Jungle Telegraph

10th December 2000
By Alia

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Punya to retire

CID Chief, Punya de Silva, is to call it quits. He will retire from service from March 1, this year.

According to highly placed Police sources, Mr de Silva, who is on an extension of service after reaching 55 years, put up his papers for retirement to the Inspector General of Police, Lucky Kodituwa-kku, on December 1. The immediate reason for his retirement is not known but the same sources say he is likely to take up an overseas assignment.

Fonseka for RCDS

Sri Lanka Armyís candidate for next yearís course at UKís prestigious Royal College of Defence Studies (RCDS) is Major General Sarath Fonseka, Security Forces Commander, Wanni.

Unlike in the past years, the Army has had to pay Sterling pounds 55,000 (Rs 5.5 million) for next yearís course. The Armyís inability to send another Major General on a course in view of the prevailing security situation has forced it to forego a place at Indiaís National Defence College. As a result there may be two candidates from the Sri Lanka Navy going to New Delhi later this month.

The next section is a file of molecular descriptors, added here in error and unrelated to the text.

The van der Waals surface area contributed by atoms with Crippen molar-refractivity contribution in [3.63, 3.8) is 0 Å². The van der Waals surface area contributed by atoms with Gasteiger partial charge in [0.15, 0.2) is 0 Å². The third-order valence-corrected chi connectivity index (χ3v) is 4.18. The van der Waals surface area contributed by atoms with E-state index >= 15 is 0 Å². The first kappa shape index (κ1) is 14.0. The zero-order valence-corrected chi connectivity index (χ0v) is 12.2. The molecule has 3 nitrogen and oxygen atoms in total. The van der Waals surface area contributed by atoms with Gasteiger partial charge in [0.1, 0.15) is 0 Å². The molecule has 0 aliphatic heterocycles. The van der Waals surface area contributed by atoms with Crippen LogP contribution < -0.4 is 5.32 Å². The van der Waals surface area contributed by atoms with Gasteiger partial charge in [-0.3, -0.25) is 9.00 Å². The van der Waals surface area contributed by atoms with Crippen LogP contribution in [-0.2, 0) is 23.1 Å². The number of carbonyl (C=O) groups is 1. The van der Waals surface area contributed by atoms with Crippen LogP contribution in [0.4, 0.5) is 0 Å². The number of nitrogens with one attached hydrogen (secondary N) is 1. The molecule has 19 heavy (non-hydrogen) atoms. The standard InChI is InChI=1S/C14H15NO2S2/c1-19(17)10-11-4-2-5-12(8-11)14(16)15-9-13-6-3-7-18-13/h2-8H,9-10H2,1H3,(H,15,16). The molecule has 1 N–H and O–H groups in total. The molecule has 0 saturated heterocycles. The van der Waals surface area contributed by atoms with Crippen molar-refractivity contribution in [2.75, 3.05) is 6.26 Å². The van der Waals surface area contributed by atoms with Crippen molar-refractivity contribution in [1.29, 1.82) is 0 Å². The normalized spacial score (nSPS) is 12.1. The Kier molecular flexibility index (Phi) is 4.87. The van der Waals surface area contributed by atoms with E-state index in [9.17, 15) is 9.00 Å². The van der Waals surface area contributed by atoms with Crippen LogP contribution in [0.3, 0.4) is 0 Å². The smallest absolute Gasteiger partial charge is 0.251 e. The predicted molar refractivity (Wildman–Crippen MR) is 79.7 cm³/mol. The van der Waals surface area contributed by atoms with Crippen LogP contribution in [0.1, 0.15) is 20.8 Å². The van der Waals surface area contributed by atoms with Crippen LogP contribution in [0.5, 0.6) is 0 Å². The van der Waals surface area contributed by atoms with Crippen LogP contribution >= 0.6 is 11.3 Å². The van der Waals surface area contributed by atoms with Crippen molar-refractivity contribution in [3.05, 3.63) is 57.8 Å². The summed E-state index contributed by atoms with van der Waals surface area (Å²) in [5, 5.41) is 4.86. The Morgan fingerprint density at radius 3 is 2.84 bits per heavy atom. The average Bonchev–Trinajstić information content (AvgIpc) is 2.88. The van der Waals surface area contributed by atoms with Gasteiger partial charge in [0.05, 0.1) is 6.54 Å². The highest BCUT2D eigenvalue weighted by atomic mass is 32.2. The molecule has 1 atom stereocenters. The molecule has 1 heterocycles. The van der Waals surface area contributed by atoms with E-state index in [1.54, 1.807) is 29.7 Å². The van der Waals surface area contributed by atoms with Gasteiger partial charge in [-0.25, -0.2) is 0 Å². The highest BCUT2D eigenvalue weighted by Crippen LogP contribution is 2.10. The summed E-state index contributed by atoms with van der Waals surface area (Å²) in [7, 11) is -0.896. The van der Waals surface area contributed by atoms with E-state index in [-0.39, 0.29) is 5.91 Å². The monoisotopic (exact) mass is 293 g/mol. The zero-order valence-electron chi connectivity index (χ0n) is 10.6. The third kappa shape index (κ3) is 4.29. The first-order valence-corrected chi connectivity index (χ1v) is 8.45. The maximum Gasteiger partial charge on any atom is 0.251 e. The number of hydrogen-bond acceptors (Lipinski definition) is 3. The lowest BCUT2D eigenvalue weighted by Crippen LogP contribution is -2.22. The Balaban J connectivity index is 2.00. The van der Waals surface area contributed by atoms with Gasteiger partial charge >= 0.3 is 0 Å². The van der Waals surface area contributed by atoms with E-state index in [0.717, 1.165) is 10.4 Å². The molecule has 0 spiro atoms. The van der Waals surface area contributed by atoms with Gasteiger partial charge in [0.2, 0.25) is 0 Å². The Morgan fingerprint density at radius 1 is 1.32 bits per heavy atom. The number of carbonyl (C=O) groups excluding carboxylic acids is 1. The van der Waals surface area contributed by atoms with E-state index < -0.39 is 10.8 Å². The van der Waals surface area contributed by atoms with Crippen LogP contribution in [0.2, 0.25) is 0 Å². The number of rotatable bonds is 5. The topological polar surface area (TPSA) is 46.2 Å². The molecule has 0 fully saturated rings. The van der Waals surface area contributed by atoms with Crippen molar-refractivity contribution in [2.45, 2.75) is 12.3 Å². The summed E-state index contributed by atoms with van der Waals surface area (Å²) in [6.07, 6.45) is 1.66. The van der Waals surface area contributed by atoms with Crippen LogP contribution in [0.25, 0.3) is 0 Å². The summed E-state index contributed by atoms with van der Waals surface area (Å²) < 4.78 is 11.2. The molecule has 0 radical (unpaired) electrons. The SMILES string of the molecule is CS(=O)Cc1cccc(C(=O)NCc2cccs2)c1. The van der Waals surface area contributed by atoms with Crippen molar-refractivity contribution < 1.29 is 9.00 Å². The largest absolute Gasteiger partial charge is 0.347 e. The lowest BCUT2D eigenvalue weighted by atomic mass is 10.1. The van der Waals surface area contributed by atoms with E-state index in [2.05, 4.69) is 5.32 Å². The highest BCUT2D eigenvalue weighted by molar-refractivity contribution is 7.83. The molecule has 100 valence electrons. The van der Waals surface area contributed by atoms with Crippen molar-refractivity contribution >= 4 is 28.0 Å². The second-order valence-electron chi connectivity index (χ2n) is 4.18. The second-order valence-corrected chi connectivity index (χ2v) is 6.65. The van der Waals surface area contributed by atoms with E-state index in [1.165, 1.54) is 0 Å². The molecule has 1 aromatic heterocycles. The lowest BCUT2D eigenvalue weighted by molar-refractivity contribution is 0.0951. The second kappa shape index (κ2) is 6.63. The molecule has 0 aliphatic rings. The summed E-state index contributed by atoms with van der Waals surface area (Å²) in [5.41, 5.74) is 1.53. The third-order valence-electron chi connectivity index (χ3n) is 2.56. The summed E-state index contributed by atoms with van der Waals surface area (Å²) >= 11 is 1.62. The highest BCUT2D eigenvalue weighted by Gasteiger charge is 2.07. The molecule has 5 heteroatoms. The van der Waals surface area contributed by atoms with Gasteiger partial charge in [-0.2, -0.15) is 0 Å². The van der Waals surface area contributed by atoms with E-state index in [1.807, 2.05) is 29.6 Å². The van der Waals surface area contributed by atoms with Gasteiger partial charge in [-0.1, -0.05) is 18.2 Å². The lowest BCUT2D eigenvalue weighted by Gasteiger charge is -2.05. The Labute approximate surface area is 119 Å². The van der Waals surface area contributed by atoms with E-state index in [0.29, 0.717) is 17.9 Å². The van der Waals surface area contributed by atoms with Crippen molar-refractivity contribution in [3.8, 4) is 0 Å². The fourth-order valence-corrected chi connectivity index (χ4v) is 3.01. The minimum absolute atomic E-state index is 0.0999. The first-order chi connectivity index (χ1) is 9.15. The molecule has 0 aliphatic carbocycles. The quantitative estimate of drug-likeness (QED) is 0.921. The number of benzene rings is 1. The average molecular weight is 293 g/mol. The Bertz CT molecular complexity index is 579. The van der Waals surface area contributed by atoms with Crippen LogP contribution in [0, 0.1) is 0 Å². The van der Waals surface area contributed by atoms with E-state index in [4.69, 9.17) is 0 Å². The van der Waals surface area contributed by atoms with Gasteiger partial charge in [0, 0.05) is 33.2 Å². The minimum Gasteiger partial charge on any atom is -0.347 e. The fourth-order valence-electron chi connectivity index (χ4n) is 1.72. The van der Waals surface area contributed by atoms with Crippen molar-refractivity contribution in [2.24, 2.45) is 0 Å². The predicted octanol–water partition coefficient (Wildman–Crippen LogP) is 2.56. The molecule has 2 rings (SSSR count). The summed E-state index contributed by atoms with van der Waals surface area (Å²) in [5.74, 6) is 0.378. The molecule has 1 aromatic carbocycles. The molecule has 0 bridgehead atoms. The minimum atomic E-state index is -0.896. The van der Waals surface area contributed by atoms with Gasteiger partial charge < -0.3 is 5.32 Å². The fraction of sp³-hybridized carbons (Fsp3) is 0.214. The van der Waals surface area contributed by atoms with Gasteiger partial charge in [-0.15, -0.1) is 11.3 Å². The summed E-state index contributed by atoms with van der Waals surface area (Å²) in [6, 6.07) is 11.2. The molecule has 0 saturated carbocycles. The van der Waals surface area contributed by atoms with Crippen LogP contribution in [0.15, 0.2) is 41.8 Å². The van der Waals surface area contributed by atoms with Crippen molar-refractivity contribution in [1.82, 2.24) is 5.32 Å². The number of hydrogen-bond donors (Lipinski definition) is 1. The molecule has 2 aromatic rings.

delayed return

President Chandrika Bandaranaike Kumaratunga, currently in the United Kingdom, this week cancelled some of her limited public engagements in the coming weeks. That included ceremonies connected with the 50th anniversary celebrations of the Sri Lanka Navy, which is being observed on an elaborate scale.

President Kumaratunga is learnt to have directed Prime Minister, Ratnasiri Wickremanayake, to represent her at the public events. The sponsors of those events have in turn been told to invite the Premier. According to Government sources, the move is the result of President Kumaratunga, having to stay abroad for at least two or more weeks.

scurrilous war

Intense lobbying for service extensions and promotions have become the pre-occupation of many in the security arms of the State. Itís not only because of the year end but more in view of a recent Gazette notification extending the terms of some military officials until December 31.

Scurrilous anonymous letters containing vituperative accounts of those in line for promotion or extensions are doing the rounds. Addressees include Defence Ministry officials, diplomatic missions and the media. At least for the moment, it seemed itís not the Tiger guerrillas but their own colleagues who are the worst enemy.

Some scribes were even chided for not highlighting some of the points made in the scurrilous letters. One of them received an abusive call at 2.45 am one morning. That again was for not giving consideration to juicy accounts of the personal life of one officer, though such events, had in fact, not occurred.

But the callerís number has now been identified. The scribe had kept his line under observation after another caller made a similar call at midnight. Even if he carries the name of the hero, the slip was showing. More details will unfold.

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